‘Sensation: The Madonna, the Mayor, the Media and the First Amendment’
Arnold Lehman; Merrell; 248 pages
If you discovered just last year that Rudy Giuliani was a dangerous clown when he was waving his arms at a Big Lie press event held outside a porn distributor and a lawn care company to fantasize about a supposedly stolen presidential election, you probably missed his scandalous 1999 attempt to shut down a museum over an art exhibition. The show shouldn’t have taken place — it merely fluffed a private collection (and was partly underwritten by the collector) — but Giuliani had culture-war promotion of racism and religious bigotry in mind. Former Brooklyn Museum Director Arnold Lehman, whose museum it was, unfurls from the inside the ridiculous — but serious and widely reported — censorship tale.
$35 | 👉 Purchase here
‘Leaked Recipes: The Cookbook’
Demetria Glace (editor); JBE Books; 280 pages
Photographer Emilie Baltz takes food styling to an unexpected level in this quirky idea for a cookbook. Recipes for black bean dip, Southern fried venison and oatmeal raisin cookies that were gleaned from notorious digital hacks, leaks and data breaches — Hillary Clinton’s emails, a Google drive of French President Emmanuel Macron — get appropriately odd illustration. The cover‘s still life, laid out on a white satin background, is emblematic: It shows mushrooms bound to a cellphone with a rubber band, a witty cobbling together of a “digital fungus” that looks like an outtake from Ed Ruscha’s eccentric 1975 “Tropical Fish Series.”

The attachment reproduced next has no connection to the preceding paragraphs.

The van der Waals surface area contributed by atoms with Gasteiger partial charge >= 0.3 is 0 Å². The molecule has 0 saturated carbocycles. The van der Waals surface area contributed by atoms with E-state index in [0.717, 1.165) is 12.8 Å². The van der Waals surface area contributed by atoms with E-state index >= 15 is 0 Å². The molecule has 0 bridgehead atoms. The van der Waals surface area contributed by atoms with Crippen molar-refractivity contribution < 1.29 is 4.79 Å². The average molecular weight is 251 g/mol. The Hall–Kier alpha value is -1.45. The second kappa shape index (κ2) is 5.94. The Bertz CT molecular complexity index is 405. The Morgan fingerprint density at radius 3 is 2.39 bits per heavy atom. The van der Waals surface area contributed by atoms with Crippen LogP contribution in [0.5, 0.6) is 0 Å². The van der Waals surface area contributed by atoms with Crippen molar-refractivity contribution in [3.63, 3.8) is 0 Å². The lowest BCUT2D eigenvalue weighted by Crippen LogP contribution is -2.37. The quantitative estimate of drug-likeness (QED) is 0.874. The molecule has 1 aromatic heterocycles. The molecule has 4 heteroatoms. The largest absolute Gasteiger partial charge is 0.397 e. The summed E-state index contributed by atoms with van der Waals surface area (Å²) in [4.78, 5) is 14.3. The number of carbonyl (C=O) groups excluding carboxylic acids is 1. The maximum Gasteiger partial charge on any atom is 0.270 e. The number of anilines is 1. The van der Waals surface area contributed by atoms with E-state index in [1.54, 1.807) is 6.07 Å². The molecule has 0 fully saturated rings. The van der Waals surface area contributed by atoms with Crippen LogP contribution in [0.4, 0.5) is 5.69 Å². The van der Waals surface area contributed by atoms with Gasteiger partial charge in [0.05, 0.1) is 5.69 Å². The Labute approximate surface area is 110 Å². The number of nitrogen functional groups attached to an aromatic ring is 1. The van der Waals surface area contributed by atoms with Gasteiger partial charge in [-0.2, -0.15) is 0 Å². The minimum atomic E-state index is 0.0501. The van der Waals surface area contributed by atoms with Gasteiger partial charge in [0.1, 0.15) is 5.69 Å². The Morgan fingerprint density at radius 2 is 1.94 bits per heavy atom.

$49.95 | 👉 Purchase here
‘Erwin Olaf: Strange Beauty’
Roger Diederen and Anja Huber (editors); Hatje Cantz; 240 pages
Dutch photographer Erwin Olaf brings a commercial photographer’s clean, burnished sensibility to richly produced pictures with narrative implications that are never clear-cut. The result: Imagination is unleashed as a viewer is seduced into wanting to know something that’s unlikely ever to be fully revealed. Included in the 40-year survey of his work are Olaf’s pictorial essays on life in three disparate international cities: Berlin, Shanghai and Palm Springs.
$50 | 👉 Purchase here
‘Culture Strike: Art and Museums in an Age of Protest’
Laura Raicovich; Verso; 224 pages
Former Queens Museum Director Laura Raicovich is righteously angry about art museums behaving badly, often pretending to be distant from the ills of American society with which they are instead inevitably intertwined. If the book’s focus is a bit too limited to cultural institutions in the Northeast, only because that’s where the author has the most direct experience, it nonetheless maps out thoughtful considerations of pressing subjects that apply everywhere. Among them are the private power of philanthropy, the practical and spiritual benefits of staff diversity, unionizing cultural institutions and the contours of museums’ social responsibility.
$26.95 | 👉 Purchase here